"Toni Erdmann" by Maren ADE is the winner of the 10th edition of the LUX Film Prize 

The German-Austrian-Romanian co-production “Toni Erdmann” has won the 2016 European Parliament LUX Prize, President Martin Schulz announced at a ceremony in the Chamber in Strasbourg on Wednesday. The film explores a complex relationship between a father and daughter in contemporary corporate culture.

 Mr Schulz congratulated the three finalists, including the winning film director Maren Ade and her crew, and said: “I convey my heartfelt congratulations to the team of the winning film "Toni Erdmann." This film, which is a combination of dark comedy and hilarious drama, describes the difficult, tender and sometimes absurd relationship between a young woman living as an expatriate and her father. It poignantly describes how family relationships change and affect us in an ageing and competitive society. This film offers no easy answers but, between waves of hilarity, it encourages us to search for what needs to be protected and cherished.”

Parliament’s Vice-President Antonio Tajani (EPP, IT), who is in charge of the organisation of the LUX film Prize, said:  "The Lux Prize works by countering, symbolically and concretely, the principal weakness of our cinema, which is distribution. Whereas North America has a single cinema market, Europe’s is fragmented by physical and linguistic barriers. European cinema mirrors what Europe and its institutions should be: a successful synthesis of our strong points, as an industry founded upon innovation, creativity and values.”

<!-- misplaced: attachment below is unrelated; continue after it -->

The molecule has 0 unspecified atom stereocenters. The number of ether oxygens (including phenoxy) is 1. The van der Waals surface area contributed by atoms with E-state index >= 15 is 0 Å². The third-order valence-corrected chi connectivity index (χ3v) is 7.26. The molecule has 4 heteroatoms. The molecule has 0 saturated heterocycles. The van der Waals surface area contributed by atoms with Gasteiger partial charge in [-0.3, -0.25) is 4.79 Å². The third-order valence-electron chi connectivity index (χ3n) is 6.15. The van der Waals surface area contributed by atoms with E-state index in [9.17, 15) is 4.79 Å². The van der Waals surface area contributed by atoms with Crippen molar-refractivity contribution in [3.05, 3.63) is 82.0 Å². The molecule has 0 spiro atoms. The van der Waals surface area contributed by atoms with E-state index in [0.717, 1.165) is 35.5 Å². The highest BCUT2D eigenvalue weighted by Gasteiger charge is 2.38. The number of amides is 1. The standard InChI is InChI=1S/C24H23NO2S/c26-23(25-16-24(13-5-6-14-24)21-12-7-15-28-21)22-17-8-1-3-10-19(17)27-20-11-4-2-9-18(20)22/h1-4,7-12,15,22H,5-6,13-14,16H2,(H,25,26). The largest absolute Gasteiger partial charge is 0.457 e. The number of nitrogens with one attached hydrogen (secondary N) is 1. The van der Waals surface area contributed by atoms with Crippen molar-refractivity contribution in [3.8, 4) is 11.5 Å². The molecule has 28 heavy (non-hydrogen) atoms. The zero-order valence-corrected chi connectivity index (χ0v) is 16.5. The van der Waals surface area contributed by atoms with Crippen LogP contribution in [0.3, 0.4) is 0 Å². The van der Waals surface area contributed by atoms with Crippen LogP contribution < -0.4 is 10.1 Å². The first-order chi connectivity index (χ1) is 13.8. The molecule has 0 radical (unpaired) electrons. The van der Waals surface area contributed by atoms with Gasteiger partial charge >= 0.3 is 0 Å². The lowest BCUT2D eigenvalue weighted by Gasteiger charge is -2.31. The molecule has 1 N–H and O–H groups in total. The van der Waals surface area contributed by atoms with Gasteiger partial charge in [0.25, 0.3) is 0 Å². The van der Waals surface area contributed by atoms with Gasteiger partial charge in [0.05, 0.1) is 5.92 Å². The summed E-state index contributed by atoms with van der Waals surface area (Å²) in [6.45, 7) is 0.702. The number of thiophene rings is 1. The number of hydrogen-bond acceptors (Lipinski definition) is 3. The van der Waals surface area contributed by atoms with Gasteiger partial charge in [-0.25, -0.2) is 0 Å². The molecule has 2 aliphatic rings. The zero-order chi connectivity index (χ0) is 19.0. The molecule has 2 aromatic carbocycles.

Culture and Education Committee chair Silvia Costa (S&D, IT) said "One hundred films in ten years have been promoted in cinemas throughout Europe, thanks to the LUX Prize which gave a voice and eyes to the history of Europe. With the LUX Prize, many independent directors and their young authors have reached public in other countries thanks to the subtitling in the 24 official EU languages. The Prize has enhanced the diversities and richness of European cinema, its themes, sensibilities and languages. Betting on and investing in the European cinematographic narrative is a key step in building the 'Europe of culture' in which we believe. Our commitment for the future is to foster the Prize, bringing the finalist films even outside Europe, starting from the Mediterranean countries."

The other two films shortlisted for the 2016 prize were “À peine j´ouvre les yeux/As I open my eyes” (France, Tunisia, Belgium, United Arab Emirates) by Leyla Bouzid and “Ma vie de courgette/My life as a courgette” (Switzerland, France) by Claude Barras. The winner is decided every year by a ballot of MEPs.

Parliament pays the costs of translating and subtitling each of the three films on the final shortlist in the EU's 24 official languages. In addition, the winning film will be adapted for the visually and hearing impaired and will receive support for international promotion.

The three films on the shortlist for the LUX Prize are screened in the 28 European Union countries during the LUX Film Days event, from September to December. The aim is to enhance the circulation of European films across EU, to share the diversity of European cinema with as many Europeans as possible and to spark discussion about major societal issues raised in the films selected.

Procedure:  Award ceremony - LUX Prize